Real Estate Types


A commercial real estate is used as a business or retail location. Grocery stores, banks, office buildings, gas stations, restaurants, shopping centers and convenience stores that are involved in real estate disputes can each face issues of restrictions on ingress and egress when changes are made to access to a commercial site.


When it comes to a residential real estate, there are three main types: single-family, multi-family, and condominiums.  A single-family house is a building that stands alone, is not attached to other buildings, and its primary use is as a residence. Most people live in this type of home.


Other types of residential real estates include multi-family residences, which are buildings that are attached to each other, such as duplexes, with multiple units used as residences.  These types of homes are common in more urban, heavily-populated areas.  A condominium is one unit of a larger group of residential units in a building or designated area in which each owner owns his or her individual unit, and all the condominium owners in the building or area share ownership of common areas.  “Condo” towers are becoming more popular in downtown areas of many big cities as younger generations prefer a more walkable lifestyle in their daily commutes and after-work activities than their parents.  Condo owners can confront real property disputes involving common areas for which they need legal assistance.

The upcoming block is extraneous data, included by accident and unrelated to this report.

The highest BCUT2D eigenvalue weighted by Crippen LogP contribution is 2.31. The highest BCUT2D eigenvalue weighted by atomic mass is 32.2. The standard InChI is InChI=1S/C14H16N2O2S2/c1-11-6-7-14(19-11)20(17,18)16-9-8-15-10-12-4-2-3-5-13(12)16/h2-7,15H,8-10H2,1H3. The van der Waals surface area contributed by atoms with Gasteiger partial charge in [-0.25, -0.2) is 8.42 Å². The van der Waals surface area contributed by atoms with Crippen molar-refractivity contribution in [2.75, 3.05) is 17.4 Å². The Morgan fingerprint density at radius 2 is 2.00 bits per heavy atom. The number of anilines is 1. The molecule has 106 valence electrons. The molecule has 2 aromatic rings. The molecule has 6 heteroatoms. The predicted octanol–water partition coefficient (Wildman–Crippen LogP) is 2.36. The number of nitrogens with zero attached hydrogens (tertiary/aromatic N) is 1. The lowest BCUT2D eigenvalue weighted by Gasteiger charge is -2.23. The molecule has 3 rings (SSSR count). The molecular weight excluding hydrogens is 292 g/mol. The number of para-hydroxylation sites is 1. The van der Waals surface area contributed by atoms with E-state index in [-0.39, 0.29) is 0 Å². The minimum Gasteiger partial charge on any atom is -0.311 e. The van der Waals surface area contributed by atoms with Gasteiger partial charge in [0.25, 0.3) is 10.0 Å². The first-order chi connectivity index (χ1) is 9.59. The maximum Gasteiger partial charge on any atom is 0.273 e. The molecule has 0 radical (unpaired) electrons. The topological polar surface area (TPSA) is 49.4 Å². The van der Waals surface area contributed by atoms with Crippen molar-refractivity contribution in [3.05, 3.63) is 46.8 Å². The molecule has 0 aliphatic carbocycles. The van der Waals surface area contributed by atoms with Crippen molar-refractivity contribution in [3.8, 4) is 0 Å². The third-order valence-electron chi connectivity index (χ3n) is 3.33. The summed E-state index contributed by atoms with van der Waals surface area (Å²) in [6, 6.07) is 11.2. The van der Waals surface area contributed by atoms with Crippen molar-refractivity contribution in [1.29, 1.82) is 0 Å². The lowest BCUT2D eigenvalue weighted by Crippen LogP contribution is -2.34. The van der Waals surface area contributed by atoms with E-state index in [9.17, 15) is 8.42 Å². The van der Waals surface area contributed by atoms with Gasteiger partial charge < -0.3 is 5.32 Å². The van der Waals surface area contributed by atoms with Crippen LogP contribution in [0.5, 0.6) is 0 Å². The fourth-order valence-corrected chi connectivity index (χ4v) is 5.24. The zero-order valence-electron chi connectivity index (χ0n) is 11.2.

An agricultural real estate has facilities used for the growing and production of crops, livestock, poultry or horticultural products and timber.  In the Midwest, this type of real estate is very common.


An industrial real estate has facilities used for the manufacture of a product from other products, the transformation of a material from one form to another, mining of a material and related mine activities or storage of a product or material.

Special Use

Special use properties have a limited or specialized use and, as a result, they are more difficult to appraise.  Examples of special use properties are churches, schools, cemeteries, marinas and boat slips.


Changes to real estate due to takings sometimes require that billboards and other advertising signs located along interstates or other heavily-traveled roadways be relocated or cause them to be eliminated altogether.


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